It seems I've been updating this blog infrequently as of late. Part of the reason for that is that I haven't been doing much writing recently. I do have a big project planned for the future, but it's still in the planning stages. There are maps that need to be drawn, timelines and bloodlines that need to be created. More details to come.
In the meantime, I have a tumblr now: http://randommonsterencounters.tumblr.com/
Wednesday, March 9, 2011
When one is a writer of fiction, one must always keep the eyes and ears open at all times for new ideas and sources of inspiration. Really, I've found it's almost impossible to turn the writer "off." I recall reading some years ago how, when Neil Gaiman's first child was being born, the writer in him kept bugging him to memorize all of the details, in case he ever wanted to use the memory of the event as material for a novel. It's something I can relate to, and I'm always looking out for fresh sources of inspiration. Sometimes I find these ideas in the most unexpected places (one of my most recent stories, "The Yellow Notebook," was inspired by the schizophrenic contents of a very odd yellow notebook I saw a customer flipping through at work late one evening during a closing shift). My most recent short story, "The Demons in the Fresco," was inspired by another story, this one concerning a fresco in one of my city's many churches.
The city of Woonsocket, my hometown, doesn't have a whole lot going for it, but it does have some quite beautiful old churches, many of which were built in the late 19th century by the French-Canadian immigrants who flocked to the city in great numbers when it was first founded in the hopes of landing jobs in its burgeoning textile industry (I myself am descended from these aforementioned French-Canadians). Last summer I began researching many of the old churches and cemeteries of my hometown, including one St. Ann's Church. Having been raised as a Catholic, I've never been quite able to exorcise my appreciation for Christian art and literature, the pomp and ritual of the Liturgy, or my love for many of the old churches associated with that religion. Although I'm exceedingly liberal on social issues, when it comes to ecclesiastical architecture I'm very orthodox and I don't really care for modern churches at all. St. Ann's Church is a real gem: it's located right next to the building where my therapist's office is located, and even though the church was closed by the Diocese of Providence in the year 2000 these days one can still tour the church on Sunday, as it is currently maintained by a non-religious affiliated, non-profit corporation known as the St. Ann's Arts & Cultural Center, who are dedicated to restoring and preserving the church. I'm kind of sad that I never really attended Mass at this church during my childhood, as it really is quite beautiful... though I think I may have attended a funeral Mass for a relative at one point in the mid-to-late 1990's.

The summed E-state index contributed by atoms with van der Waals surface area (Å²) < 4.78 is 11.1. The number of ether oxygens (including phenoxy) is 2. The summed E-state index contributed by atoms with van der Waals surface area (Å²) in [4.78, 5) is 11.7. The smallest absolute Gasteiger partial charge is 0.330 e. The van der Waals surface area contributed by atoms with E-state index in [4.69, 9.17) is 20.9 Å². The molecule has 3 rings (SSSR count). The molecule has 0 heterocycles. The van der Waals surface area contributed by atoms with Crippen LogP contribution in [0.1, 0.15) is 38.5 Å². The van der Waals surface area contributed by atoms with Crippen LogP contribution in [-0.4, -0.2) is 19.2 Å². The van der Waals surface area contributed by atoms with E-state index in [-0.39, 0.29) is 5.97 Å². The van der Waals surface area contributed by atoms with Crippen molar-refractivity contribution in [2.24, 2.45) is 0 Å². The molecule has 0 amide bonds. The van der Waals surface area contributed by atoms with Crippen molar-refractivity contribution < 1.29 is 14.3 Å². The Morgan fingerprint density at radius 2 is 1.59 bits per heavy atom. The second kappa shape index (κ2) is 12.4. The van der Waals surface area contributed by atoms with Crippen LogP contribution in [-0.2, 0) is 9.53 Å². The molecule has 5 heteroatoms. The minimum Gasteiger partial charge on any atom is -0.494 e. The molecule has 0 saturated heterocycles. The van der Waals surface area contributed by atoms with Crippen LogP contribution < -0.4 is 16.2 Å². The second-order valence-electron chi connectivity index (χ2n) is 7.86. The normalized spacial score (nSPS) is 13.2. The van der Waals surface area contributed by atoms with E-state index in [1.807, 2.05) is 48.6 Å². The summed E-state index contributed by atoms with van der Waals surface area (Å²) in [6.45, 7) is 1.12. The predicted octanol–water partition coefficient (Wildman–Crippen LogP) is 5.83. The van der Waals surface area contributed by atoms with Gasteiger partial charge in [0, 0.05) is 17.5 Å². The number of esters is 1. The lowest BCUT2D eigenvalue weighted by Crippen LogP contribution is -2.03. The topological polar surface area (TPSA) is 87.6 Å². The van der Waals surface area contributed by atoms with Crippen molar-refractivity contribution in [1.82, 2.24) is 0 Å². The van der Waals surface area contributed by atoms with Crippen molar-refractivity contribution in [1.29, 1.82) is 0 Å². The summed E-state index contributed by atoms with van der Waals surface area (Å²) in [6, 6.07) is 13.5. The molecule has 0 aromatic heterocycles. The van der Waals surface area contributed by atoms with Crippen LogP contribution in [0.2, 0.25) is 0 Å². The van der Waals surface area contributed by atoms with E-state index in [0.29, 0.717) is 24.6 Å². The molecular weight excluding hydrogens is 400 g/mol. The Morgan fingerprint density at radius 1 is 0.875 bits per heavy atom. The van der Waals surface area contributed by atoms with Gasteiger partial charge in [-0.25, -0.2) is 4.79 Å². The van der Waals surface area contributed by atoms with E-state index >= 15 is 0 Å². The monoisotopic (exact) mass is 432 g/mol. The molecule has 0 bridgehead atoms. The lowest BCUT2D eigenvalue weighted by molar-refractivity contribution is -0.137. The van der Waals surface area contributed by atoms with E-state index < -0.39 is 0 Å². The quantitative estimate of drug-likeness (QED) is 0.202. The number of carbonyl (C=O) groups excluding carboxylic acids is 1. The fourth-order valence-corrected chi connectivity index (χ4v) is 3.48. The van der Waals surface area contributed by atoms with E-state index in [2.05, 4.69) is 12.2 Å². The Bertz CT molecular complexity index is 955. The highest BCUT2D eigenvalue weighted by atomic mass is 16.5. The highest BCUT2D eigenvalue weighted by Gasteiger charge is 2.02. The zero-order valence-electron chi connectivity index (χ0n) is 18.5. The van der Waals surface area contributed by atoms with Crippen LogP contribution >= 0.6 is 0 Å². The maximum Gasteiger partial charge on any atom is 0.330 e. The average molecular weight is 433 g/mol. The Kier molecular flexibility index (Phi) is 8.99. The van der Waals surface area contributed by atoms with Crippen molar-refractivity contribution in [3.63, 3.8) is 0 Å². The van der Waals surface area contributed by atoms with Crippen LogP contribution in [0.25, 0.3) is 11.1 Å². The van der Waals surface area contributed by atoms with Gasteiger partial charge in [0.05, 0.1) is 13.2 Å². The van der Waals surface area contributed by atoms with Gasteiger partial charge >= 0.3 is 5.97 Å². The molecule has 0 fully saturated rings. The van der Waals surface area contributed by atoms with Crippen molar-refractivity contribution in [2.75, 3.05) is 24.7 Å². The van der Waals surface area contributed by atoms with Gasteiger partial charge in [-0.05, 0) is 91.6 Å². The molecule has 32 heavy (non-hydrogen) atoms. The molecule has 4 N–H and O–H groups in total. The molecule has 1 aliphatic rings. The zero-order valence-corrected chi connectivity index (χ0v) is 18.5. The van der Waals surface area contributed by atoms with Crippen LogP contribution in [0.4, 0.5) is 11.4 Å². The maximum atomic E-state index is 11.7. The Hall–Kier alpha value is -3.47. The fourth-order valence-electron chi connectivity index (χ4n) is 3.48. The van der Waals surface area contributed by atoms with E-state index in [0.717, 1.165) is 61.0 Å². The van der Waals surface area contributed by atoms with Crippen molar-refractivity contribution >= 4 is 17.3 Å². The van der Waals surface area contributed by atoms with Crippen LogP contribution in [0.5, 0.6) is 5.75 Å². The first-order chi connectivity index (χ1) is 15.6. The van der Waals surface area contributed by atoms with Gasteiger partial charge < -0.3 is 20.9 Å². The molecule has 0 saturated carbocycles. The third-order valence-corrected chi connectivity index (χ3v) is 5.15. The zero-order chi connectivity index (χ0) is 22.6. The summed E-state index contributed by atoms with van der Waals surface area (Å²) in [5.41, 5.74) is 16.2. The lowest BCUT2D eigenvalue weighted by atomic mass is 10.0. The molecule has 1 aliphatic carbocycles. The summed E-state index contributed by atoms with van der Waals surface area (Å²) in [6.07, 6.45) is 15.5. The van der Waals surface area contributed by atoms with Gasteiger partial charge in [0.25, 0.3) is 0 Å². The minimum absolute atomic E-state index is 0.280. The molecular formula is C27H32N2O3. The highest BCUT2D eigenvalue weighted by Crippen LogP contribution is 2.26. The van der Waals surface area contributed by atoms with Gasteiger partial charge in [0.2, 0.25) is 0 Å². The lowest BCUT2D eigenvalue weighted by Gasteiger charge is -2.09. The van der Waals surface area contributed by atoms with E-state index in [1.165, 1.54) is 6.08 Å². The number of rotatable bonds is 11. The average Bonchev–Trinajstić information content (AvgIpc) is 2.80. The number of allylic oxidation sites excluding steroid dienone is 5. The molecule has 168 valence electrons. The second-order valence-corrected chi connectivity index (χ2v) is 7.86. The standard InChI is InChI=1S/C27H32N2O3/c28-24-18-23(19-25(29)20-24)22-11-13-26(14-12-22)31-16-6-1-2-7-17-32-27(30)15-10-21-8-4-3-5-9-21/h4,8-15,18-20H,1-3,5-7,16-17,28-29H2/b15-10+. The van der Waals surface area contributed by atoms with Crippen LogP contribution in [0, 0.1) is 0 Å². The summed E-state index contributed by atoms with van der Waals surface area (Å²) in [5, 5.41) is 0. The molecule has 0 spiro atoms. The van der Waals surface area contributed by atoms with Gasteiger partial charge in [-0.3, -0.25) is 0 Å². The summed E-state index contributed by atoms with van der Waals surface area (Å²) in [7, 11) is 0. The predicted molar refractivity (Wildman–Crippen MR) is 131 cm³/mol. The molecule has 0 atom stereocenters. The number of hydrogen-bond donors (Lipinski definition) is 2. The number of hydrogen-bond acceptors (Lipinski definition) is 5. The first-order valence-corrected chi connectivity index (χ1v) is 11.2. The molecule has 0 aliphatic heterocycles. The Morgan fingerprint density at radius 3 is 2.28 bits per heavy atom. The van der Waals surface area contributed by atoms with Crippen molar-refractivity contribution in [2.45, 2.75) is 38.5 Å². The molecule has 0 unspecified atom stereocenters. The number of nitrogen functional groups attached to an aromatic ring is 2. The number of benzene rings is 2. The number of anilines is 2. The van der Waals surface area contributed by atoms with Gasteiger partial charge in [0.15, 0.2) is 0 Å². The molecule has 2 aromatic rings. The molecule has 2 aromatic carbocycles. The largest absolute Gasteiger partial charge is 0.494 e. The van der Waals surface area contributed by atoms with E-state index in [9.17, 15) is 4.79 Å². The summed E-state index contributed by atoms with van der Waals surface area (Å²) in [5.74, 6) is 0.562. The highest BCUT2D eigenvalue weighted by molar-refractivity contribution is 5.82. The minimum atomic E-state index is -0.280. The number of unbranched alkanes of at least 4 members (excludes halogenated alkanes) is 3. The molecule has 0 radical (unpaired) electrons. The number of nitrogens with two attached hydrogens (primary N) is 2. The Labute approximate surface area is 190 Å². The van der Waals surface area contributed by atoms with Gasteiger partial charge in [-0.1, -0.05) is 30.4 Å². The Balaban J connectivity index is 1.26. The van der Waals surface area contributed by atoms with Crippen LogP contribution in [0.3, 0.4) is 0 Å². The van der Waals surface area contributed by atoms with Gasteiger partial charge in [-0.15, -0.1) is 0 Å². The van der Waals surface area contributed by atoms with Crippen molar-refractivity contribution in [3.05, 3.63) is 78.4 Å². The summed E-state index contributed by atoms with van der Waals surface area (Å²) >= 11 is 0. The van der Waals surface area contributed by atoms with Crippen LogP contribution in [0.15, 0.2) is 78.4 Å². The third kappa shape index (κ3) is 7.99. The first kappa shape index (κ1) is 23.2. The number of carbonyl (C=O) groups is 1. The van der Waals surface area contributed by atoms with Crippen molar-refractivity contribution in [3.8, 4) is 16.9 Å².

Prof. Guido Nincheri
The church itself is 200 feet long and 118 feet wide, built on a granite block foundation, its main body constructed of light-colored brick with cement stone trimmings. Like many old churches, its built in the form of a large Roman cross, in the Modern French Renaissance style. Its architecture is Romanesque in design, inspired by the 16th century architects Giacomo Barozzi da Vignola (who is perhaps best known for his Jesuit Church of the Gesù in Rome, the interior of which clearly influenced that of St. Ann's) and Andrea Palladio. The roof of the church is covered with slate and copper trimming, while the front is flanked by two 160 foot tall towers, each of which is topped by an eight foot tall copper gilded cross (the tower on the Locust Street side had a belfry which housed three giant bells). Construction on it began in 1914, and it was opened to the public in 1918. Over the years it was gradually added to: between the years 1923-1925 40 stain-glass windows were added to the church, and between April of 1941 and the Fall of 1948 the interior of the church was painted by an Italian hunchback named Prof. Guido Nincheri, who ended up painting the entire church using the buon fresco technique. He ended up doing over 200 different fresco paintings for the church, featuring over 600 characters.
This is what you see when you first enter the church nave. Pictures don't really do justice to how large the inside of this church is. It's almost dizzying, really, and in terms of square footing its interior is actually slightly larger than that of the Sistine Chapel. In its day the church could hold 1,300 people, and the ceiling vaults are over 65 feet high. And everywhere one looks is Prof. Guido Nincheri's art, which illustrates scenes from both the Old and New Testament of the Holy Bible. In effect, to gaze around this church's interior is to look at one of the world's largest illustrated bibles. The church's art tells a story: it's a building you can read.